Tuesday, November 15, 2005


Musharraf's Katrina:
Musharraf seized power in a coup, six years ago, and at the time he described the Army as the “last institution of stability left in Pakistan”—the only body disciplined enough to fix the country’s ills. Since then, he has expanded the military’s influence in national life, yet, when the earthquake hit, the Army appeared neither efficient nor consumed by any sense of urgency. The Alliance for the Restoration of Democracy, a coalition of opposition parties, demanded an official investigation into what its spokesman called “the failure of the Army high command.” The United Nations warned that thousands of earthquake survivors could die from exposure if relief did not reach them before winter, yet, ten days after the earthquake struck, Musharraf’s government signed a billion-dollar contract for Swedish military surveillance aircraft, a bewildering priority. The Friday Times, one of Pakistan’s leading newspapers, suggested in a front-page editorial that Musharraf’s insistence on heavy defense spending might explain the slow pace of donations to the U.N. for earthquake relief: “If you were a Westerner asked to provide humanitarian financial assistance to a country led by a military government obsessed with the regional ‘military balance,’ what would you think?” A week later, Musharraf announced that he would postpone buying American-made F-16 fighter jets, at least until the financial pressures of earthquake relief had eased.

At a news conference, he dismissed criticism of his government’s performance as irresponsible harping by media skeptics and discredited politicians. “Panic and alarm in the face of a calamity are signs of weakness and defeat—let’s come out of that,” he said. He vowed to “prove the cynics wrong” by rallying the troops and attracting support from Western military allies. Adding to his difficulties was the fact that many of the hardest-hit villages were in Kashmir, whose land and people are at the center of Pakistan’s most emotional national cause—the fifty-eight-year conflict with India over its political destiny. He said that the Army was moving into Kashmir, and that aid would reach the region’s stranded victims by winter. The Army’s sluggish reaction may be explained, in part, by its own heavy losses in the area where the quake hit. According to an Army spokesman, four hundred and fifty officers and soldiers died on the first day, and seven hundred and eleven were injured. To judge by the damage I saw in Army camps in Kashmir, the actual toll may be higher; scores of Army wives and children also perished as cantonments and schools collapsed.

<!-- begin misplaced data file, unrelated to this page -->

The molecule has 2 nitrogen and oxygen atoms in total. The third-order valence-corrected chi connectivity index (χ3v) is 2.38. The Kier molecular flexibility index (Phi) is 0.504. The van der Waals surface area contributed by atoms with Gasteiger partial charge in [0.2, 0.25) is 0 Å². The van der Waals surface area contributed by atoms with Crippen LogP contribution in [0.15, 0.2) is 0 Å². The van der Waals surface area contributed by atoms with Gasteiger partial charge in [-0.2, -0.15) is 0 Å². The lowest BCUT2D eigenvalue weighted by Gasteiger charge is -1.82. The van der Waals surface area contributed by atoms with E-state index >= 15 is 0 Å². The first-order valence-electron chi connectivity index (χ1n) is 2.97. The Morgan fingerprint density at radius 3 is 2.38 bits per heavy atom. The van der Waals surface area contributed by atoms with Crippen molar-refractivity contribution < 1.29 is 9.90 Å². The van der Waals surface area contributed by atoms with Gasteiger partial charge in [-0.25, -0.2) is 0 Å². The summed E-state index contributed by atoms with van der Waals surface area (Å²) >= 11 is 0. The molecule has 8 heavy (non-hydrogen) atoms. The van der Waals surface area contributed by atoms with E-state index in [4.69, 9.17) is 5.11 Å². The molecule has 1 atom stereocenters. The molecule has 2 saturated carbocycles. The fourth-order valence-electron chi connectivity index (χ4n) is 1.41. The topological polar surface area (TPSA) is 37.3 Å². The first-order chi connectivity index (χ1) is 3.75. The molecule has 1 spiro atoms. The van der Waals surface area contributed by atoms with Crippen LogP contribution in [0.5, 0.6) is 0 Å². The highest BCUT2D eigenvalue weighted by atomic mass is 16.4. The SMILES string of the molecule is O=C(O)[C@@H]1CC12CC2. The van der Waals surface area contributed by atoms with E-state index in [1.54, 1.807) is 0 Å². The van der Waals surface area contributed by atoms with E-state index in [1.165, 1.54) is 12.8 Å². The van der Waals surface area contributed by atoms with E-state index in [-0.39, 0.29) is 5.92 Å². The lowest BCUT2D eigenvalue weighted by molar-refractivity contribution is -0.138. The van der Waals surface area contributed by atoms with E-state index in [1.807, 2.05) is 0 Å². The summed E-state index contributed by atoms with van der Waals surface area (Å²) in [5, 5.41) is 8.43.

And sometimes disaster relief creates strange bedfellows:
Musharraf has said that as long as the jihadi groups concentrate on peaceful social work, he is prepared to tolerate them; at the same time, he says that he intends to keep a close watch on them. The earthquake-relief effort in Muzaffarabad has made plain Musharraf’s dilemma, and has drawn together the two sides of his ungainly balancing act: his coöperation with the United States in fighting terrorism and his attempt to appease, or at least manage, Pakistani groups that the United States has identified as terrorists. Less than a mile from the main Jamaat ud-Dawa camp in the Azad Kashmir capital, the U.S. Army has erected a field hospital. American Humvees on break from chasing remnant Al Qaeda elements in Afghanistan were sharing Muzaffarabad’s streets with ambulances from the Al Rashid Trust, a Pakistani charity whose funds were blocked by the Bush Administration in 2001 because of accusations that it aided Al Qaeda. Musharraf’s political position has been perilous ever since the terror attacks of September 11, 2001, when he supported the United States; members of one group that Musharraf has singled out, Jaish e-Mohammed, attempted to assassinate him in December, 2003. The success of jihadi groups in providing earthquake relief have only strengthened their claims to legitimacy in Pakistan.

At Musharraf’s invitation, soldiers and relief workers from European and NATO countries have also come to Azad Kashmir. Two months earlier, the region was a closed security zone, to which foreigners typically could not travel without an escort and a special permit. Now small crowds of local men gathered to watch with apparent admiration as female European soldiers shopped in their food stalls. Pakistan has unsuccessfully sought to turn the conflict into an international matter, with the United States and European powers directly involved, and helping to push for a settlement; at least temporarily, the outside world, thanks to the earthquake, has finally come to Kashmir.


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